. . .Pete's a Pizza must be added to the strategic bedside shelf of parenting advice. -- The New York Times Book Review
Horn Book
Young Pete, a soulmate of the formidable sulker Spinky, moodily contemplates a rain-drenched landscape when his understanding father decides to cheer him up by transforming him into a pizza. The recipe: plenty of kneading, stretching, twirling, and decorating with delicacies such as cheese (in reality pieces of paper) and tomatoes (checkers), plus tickling and obviously lots of love. Result: one happy small boy and a great book to share with would-be pizzas of all ages. As always, the illustrations develop characters and situations with telling economy. The small, square format is a departure for Steig, with a distinctive upper-case, sans serif typeface that somehow -- and appropriately -- suggests instructions to a game. By the way, don't overlook the wordplay in the title.
Kirkus Reviews
Steig, inspired by a game he used to play with his daughter, turns a rainy day into a pizza party, starring a caring father and his feeling-blue son, Pete. Just when Pete was set to go play ball with his friends, it starts to rain. His melancholy is not lost on his father: 'He thinks it might cheer Pete up to be made into a pizza. Which is just what the father proceeds to do. Pete is transported to the kitchen table where he is kneaded and stretched, tossed into the air for shaping, sprinkled with oil and flour and tomatoes and cheese (water, talcum, checkers, and bits of paper). He then gets baked on the living room couch and tickled and chased until the sun comes out and it is time to speed outside, a pizza no more, but happy. What leaps from the page, with a dancer's grace, is the warmth and imagination wrapped in an act of kindness and tuned- in parenting. As always, Steig's illustrations are a natural, an organic, part of the story, whether Pete's a pizza, or not.
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Product Details

  • ISBN-13: 9780062051578
  • Publisher: HarperCollins Publishers
  • Publication date: 9/28/1998
  • Edition description: 1 ED
  • Edition number: 62
  • Pages: 32
  • Sales rank: 268,834
  • Age range: 4 years
  • Product dimensions: 8.00 (w) x 9.00 (h) x 0.32 (d)

Meet the Author

William Steig's drawings appeared regularly in The New Yorker since 1930. He also wrote and illustrated books for children, most recently his memoir, When Everybody Wore a Hat. His other books include Sylvester and the Magic Pebble, winner of the Caldecott Medal; The Amazing Bone, a Caldecott Honor Book; and Abel's Island and Doctor De Soto, both Newbery Honor Books; Doctor De Soto Goes to Africa; Pete's A Pizza; and Zeke Pippin.

William Steig's drawings appeared regularly in The New Yorker since 1930. He also wrote and illustrated books for children, most recently his memoir, When Everybody Wore a Hat. His other books include Sylvester and the Magic Pebble, winner of the Caldecott Medal; The Amazing Bone, a Caldecott Honor Book; and Abel's Island and Doctor De Soto, both Newbery Honor Books; Doctor De Soto Goes to Africa; Pete's A Pizza; and Zeke Pippin.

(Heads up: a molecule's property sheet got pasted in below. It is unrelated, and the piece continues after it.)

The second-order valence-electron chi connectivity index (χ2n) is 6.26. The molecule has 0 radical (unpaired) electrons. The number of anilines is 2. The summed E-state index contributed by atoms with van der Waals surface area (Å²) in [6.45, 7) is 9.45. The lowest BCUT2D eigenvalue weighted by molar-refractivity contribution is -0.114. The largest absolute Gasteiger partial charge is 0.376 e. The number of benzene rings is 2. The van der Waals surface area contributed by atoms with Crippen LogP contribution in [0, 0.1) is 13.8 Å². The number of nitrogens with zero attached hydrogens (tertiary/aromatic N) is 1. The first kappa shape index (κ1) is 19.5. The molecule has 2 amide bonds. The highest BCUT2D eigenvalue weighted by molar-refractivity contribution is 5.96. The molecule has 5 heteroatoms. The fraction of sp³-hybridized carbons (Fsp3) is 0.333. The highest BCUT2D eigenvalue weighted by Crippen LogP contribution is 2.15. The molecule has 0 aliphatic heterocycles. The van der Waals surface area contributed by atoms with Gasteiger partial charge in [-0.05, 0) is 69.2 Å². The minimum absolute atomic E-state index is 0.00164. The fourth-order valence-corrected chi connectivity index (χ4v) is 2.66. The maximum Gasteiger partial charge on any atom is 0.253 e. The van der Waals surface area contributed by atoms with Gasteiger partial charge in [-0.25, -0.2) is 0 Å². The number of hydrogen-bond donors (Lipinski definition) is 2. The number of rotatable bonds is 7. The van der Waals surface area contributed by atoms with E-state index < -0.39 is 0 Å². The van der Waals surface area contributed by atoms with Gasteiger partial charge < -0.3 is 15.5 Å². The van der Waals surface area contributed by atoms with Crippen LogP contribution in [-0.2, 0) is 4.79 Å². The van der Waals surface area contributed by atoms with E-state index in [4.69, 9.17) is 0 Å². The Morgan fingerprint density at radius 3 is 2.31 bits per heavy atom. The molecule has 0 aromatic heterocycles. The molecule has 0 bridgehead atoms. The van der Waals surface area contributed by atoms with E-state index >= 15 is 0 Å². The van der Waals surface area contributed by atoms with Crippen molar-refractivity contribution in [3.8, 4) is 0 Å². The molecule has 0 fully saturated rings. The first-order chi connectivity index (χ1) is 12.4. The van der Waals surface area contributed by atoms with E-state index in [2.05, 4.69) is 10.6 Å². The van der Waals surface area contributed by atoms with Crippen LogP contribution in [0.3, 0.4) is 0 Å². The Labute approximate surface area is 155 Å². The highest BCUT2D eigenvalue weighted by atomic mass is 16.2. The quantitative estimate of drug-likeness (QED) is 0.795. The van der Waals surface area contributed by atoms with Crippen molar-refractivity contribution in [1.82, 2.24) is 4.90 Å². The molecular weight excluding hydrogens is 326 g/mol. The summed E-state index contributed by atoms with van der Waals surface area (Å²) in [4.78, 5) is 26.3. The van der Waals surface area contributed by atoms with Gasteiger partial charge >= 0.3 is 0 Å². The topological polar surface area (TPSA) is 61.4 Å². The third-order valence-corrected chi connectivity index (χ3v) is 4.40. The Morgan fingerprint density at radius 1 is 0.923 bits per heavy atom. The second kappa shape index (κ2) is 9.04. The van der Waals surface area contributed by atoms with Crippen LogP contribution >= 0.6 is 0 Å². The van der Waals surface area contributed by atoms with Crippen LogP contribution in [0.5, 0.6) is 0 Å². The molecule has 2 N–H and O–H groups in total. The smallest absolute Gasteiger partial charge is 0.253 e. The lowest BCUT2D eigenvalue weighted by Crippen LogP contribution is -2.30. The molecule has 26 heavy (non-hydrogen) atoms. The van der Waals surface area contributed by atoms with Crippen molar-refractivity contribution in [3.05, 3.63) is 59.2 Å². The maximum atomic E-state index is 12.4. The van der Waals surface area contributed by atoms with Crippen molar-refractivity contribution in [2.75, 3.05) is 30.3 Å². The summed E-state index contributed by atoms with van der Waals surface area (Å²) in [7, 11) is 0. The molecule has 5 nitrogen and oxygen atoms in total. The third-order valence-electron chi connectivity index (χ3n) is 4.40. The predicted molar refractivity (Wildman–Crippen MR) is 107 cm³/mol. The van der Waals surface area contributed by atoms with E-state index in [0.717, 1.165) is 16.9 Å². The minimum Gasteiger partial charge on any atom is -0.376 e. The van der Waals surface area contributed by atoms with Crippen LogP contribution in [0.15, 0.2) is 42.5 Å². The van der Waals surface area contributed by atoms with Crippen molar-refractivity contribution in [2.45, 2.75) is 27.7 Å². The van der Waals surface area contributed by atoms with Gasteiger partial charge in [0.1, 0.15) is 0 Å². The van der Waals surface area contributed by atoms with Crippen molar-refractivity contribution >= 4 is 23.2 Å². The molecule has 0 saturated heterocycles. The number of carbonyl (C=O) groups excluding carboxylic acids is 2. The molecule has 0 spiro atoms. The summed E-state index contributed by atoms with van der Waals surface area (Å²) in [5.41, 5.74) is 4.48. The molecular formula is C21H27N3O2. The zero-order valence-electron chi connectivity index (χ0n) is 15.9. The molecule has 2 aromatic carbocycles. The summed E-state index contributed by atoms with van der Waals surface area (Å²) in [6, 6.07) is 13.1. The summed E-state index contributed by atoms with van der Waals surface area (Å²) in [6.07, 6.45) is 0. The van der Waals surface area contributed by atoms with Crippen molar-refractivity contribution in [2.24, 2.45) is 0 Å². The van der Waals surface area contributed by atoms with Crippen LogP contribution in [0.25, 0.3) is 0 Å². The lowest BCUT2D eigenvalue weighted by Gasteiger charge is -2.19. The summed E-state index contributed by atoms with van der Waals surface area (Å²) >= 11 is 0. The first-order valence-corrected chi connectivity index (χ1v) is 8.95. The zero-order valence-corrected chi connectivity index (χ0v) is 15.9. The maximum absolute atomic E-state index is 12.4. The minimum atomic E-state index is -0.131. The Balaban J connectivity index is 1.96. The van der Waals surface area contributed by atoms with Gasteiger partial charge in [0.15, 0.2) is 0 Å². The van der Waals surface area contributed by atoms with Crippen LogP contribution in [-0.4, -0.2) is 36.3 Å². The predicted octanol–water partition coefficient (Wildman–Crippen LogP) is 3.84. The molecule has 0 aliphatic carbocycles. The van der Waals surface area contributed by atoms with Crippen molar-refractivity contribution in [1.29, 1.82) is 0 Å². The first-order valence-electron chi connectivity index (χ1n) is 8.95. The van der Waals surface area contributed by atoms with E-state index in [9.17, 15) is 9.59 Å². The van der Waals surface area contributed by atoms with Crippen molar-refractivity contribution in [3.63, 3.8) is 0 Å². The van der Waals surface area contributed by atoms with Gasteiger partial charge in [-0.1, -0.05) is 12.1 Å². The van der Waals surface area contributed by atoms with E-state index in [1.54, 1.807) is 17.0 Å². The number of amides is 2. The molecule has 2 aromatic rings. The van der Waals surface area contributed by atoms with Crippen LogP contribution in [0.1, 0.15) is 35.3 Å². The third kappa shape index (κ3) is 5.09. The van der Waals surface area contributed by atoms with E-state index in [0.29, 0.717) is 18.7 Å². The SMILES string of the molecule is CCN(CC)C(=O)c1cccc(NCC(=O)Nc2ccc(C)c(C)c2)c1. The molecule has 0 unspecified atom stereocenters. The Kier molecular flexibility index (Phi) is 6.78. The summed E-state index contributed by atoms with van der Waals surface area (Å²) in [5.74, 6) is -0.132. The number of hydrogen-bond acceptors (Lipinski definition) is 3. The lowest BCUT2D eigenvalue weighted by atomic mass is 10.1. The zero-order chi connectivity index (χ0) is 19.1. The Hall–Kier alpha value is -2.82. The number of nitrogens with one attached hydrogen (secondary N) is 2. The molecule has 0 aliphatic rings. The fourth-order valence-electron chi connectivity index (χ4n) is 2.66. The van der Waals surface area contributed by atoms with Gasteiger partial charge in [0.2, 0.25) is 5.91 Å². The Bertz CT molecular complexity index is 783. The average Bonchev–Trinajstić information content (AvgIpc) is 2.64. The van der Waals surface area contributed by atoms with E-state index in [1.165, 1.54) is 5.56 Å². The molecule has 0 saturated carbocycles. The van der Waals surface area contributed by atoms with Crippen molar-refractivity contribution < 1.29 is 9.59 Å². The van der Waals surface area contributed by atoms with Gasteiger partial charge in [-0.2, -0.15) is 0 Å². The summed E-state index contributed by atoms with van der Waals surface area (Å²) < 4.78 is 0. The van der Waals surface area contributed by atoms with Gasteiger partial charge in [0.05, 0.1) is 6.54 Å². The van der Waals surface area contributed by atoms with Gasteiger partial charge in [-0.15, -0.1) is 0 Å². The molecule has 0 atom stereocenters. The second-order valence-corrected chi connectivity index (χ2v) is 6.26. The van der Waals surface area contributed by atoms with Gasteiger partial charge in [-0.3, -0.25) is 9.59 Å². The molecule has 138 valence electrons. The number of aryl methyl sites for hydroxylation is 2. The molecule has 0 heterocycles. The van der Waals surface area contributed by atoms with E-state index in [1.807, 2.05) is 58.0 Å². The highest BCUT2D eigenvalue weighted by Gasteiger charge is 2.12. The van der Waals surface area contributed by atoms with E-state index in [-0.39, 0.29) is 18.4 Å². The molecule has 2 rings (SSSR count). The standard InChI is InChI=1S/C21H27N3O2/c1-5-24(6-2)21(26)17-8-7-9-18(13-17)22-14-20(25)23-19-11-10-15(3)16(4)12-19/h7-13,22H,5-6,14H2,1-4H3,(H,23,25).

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Customer Reviews

Average Rating 3.5
( 5 )
Rating Distribution

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(3)

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Sort by: Showing all of 5 Customer Reviews
  • Posted January 5, 2012

    Great book, but very small version

    When I ordered it, I thought that this book was full-sized (for me to read to my preschool class). It is a tiny version, not what I wanted at all!

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  • Anonymous

    Posted March 14, 2010

    Fun to act out

    This book has been a favorite at our house for years. The kids love it when Daddy acts it out too. Sweet fun with a neat father.

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  • Posted March 24, 2009

    I Also Recommend:

    A Wonderful, Witty, Engaging View of a Rainy Day From the Perspective of a Child

    A wonderful, witty, engaging view of a rainy day by William Steig who obviously loves children and hasn't forgotten what it's like to be one! The story is simple, the boy (it could have been a girl) is earnest and lovable, the parents sweet, involved and aware of their child's "funny bone." This book has been read many, many times to our 2-year-old daughter (at her request) and is equally fine for older children.

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  • Anonymous

    Posted January 20, 2008

    Ever felt you read this before??

    This book is a cheap immitation of a classic entitled 'Pizza Pat'! The author blatantly reuses the fundamentally sound and fun approach.

    0 out of 1 people found this review helpful.

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  • Anonymous

    Posted February 8, 2004

    Everybody Loves Pizza!

    I got this book for my son (named Pete!) when he was 2 (he's now almost 5). He has always loved it, as have I. William Steig has a simple, fun story accompanied by simple, fun illustrations, and my son especially loves it when we 'act out' the book as we read it. (Incidentally, as the book illustrates, turning your child into a 'pizza' is guaranteed to brighten his cranky mood -- and I speak from experience!) I'm glad I got the hardcover edition of this book the first time around, because it is one of my son's and my favorites.